Some HDTVs have a "game mode" setting, which cuts off part of the image processing to improve both the input lag and the response time. If you plan to play PC games on your TV, be sure to check out the options on your HDTV to see if it has this feature.
Another factor that can affect performance is the refresh of a display rate. Refresh rate is the number of times a display "refreshes" or redraws its image every second. Most modern screens have a refresh rate of 60Hz, which means that they refresh their image 60 times per second. But you've probably also seen advanced gaming monitors and HDTV & # 39; s with higher advertised refresh rates – 120Hz, 144Hz, or even 240Hz. However, this can be misleading because a computer monitor with a refresh rate of 120Hz may not be the same as an HDTV with a refresh rate of 120Hz.
The reason for this is because the content that people watch on a television is produced on both 24 fps, 30 fps or 60 fps. The content that people view on a computer screen can be very different – many games can run frame rates of more than 60 fps if you have a powerful enough graphics card. An HDTV with a high advertised refresh rate can use post-processing technology to that rate, for example by creating additional frames to scale up content or by adding black frames between each frame to prevent blurry images. The good news is that this is unlikely to make a difference if you do not play PC games with very high frame rates. But if you have a PC designed for the best possible gaming experience, connecting an HDTV instead of a computer screen probably means you're not getting the most out of your machine.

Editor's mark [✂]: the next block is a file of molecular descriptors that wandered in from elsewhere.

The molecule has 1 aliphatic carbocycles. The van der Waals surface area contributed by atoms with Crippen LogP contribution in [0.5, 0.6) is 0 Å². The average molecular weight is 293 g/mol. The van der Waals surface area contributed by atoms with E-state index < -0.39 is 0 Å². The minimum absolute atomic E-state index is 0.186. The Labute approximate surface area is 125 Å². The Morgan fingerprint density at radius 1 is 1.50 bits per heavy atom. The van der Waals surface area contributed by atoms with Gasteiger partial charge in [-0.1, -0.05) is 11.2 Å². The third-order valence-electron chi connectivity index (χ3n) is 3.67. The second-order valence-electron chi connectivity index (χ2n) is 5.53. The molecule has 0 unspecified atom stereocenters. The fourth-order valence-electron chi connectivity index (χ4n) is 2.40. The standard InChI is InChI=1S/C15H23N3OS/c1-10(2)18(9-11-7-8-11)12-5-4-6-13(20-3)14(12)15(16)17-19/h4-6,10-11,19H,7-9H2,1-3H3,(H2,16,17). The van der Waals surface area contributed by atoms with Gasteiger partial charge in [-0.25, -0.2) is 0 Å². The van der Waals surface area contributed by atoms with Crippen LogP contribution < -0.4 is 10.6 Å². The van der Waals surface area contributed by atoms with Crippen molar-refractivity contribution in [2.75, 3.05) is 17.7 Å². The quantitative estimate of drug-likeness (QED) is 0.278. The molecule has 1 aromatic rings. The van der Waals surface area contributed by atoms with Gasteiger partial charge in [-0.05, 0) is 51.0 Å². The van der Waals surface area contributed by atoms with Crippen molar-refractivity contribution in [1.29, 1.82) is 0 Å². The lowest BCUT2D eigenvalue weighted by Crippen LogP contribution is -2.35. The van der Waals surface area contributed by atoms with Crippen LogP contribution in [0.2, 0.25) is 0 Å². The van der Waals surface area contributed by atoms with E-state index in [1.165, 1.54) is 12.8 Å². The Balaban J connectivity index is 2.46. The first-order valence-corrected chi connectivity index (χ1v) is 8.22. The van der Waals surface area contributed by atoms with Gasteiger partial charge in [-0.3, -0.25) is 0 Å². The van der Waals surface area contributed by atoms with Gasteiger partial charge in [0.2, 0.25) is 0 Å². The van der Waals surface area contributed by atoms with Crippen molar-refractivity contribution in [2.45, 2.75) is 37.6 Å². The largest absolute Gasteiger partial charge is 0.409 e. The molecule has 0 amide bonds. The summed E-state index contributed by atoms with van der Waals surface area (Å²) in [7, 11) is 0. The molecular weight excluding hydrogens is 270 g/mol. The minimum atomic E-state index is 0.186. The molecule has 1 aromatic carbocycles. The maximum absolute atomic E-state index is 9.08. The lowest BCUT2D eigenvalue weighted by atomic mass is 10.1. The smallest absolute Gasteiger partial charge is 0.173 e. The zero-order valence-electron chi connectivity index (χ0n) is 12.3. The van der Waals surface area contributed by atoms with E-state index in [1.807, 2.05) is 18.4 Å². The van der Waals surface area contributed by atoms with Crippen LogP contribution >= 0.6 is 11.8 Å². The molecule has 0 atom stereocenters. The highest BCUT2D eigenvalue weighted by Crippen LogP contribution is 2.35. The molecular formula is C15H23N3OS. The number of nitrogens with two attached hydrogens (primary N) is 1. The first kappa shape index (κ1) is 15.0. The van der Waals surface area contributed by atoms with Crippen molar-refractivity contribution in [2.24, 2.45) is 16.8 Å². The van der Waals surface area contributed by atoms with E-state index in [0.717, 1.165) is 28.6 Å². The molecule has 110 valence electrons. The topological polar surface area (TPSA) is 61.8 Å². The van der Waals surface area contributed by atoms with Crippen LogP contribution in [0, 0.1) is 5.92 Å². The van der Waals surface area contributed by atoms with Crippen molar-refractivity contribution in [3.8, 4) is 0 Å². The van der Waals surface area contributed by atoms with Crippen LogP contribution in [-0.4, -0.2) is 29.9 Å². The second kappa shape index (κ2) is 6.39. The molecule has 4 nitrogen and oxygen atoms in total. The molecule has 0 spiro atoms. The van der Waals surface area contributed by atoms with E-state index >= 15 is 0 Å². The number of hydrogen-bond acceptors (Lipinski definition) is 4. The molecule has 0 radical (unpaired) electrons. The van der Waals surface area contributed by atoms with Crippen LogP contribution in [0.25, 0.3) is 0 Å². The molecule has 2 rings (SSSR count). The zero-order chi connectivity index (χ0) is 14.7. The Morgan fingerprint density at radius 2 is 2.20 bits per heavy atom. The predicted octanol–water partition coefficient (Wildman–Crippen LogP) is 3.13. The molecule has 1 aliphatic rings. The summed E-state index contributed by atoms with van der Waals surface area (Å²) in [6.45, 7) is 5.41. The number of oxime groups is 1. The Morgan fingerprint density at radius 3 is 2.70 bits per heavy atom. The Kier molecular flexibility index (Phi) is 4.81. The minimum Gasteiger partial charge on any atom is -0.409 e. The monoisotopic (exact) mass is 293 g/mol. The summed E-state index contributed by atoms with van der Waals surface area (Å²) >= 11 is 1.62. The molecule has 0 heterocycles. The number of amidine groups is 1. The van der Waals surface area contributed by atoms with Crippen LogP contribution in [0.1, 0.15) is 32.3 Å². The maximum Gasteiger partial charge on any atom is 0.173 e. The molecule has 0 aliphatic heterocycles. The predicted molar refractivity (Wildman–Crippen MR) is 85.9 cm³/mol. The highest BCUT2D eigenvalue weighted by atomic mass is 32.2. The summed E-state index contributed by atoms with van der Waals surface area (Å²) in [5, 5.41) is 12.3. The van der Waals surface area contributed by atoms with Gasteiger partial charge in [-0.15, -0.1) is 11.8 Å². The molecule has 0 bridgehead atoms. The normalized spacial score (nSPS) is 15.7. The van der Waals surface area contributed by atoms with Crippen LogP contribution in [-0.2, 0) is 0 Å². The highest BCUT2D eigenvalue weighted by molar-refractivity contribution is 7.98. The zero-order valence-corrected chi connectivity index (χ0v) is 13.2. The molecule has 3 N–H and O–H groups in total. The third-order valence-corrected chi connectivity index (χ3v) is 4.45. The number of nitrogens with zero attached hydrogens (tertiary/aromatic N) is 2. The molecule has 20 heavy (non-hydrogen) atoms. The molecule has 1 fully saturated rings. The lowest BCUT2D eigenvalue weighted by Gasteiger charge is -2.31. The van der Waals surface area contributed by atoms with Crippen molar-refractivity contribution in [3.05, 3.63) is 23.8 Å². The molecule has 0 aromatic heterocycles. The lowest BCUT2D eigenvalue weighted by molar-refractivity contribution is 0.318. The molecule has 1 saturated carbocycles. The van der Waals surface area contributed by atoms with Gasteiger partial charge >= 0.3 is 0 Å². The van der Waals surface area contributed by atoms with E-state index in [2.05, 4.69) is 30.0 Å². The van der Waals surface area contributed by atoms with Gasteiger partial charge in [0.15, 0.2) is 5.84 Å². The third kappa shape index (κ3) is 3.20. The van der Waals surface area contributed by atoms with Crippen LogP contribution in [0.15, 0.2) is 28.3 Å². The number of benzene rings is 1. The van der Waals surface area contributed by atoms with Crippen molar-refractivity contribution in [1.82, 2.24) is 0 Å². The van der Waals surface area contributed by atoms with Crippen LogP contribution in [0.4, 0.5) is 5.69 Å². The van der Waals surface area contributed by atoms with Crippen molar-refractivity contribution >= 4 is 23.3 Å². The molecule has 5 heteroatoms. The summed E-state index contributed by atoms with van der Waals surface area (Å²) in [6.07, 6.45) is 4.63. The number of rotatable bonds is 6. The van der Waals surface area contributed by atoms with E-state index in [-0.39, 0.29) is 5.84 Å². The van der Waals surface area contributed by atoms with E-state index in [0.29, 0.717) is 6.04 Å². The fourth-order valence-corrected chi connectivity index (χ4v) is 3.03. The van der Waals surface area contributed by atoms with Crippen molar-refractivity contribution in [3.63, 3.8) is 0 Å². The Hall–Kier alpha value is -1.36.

Is it worth it?
There is no harm in connecting your computer to a TV that you already own to see if it works for you. Go for it!
Our advice varies if you & # 39; If you looking for the best value for money, an HDTV does not necessarily have to save you money on a monitor.If you buy a new screen, I recommend that you go to the proven computer monitor.First, smaller, cheaper HDTV & # 39 ; s usually a resolution of 720p, not 1080p, while monitors with comparable prices are almost always 1080p, so if you're looking for something less than 27 inches, an HDTV will probably be more expensive and with a lower resolution.
This cheaper one 1080p monitors often also support FreeDync adaptive synchronization technology from AMD, which can make your games look buttery smooth – you won't find that in a cheap TV.
If you're looking for something larger than 27 inches, remember that pi xeldichth eid decreases considerably with every few centimeters you win, and there is a reason why HDTV makers suggest they are a few meters away from their screens. If you need a display that is multitasking as a close-up work / e-mail display as well as a movie / entertainment display, you want something with a sufficiently high pixel density that text won't be a burden to read – and even with a high pixel density can still cause a large screen eye and neck strain if you are too close.
However, there is an ideal situation where the HDTV appears as a monitor.
If you want to add an extra screen to a single or multi-screen setup for entertainment – say, so you can watch Netflix or Twitter while writing articles, or you can play Skyrim on a 60-inch screen – then an HDTV can a very capable (and cool) monitor replacement. Bonus points if you happen to have an extra HDTV or if you can buy one for dirt cheap.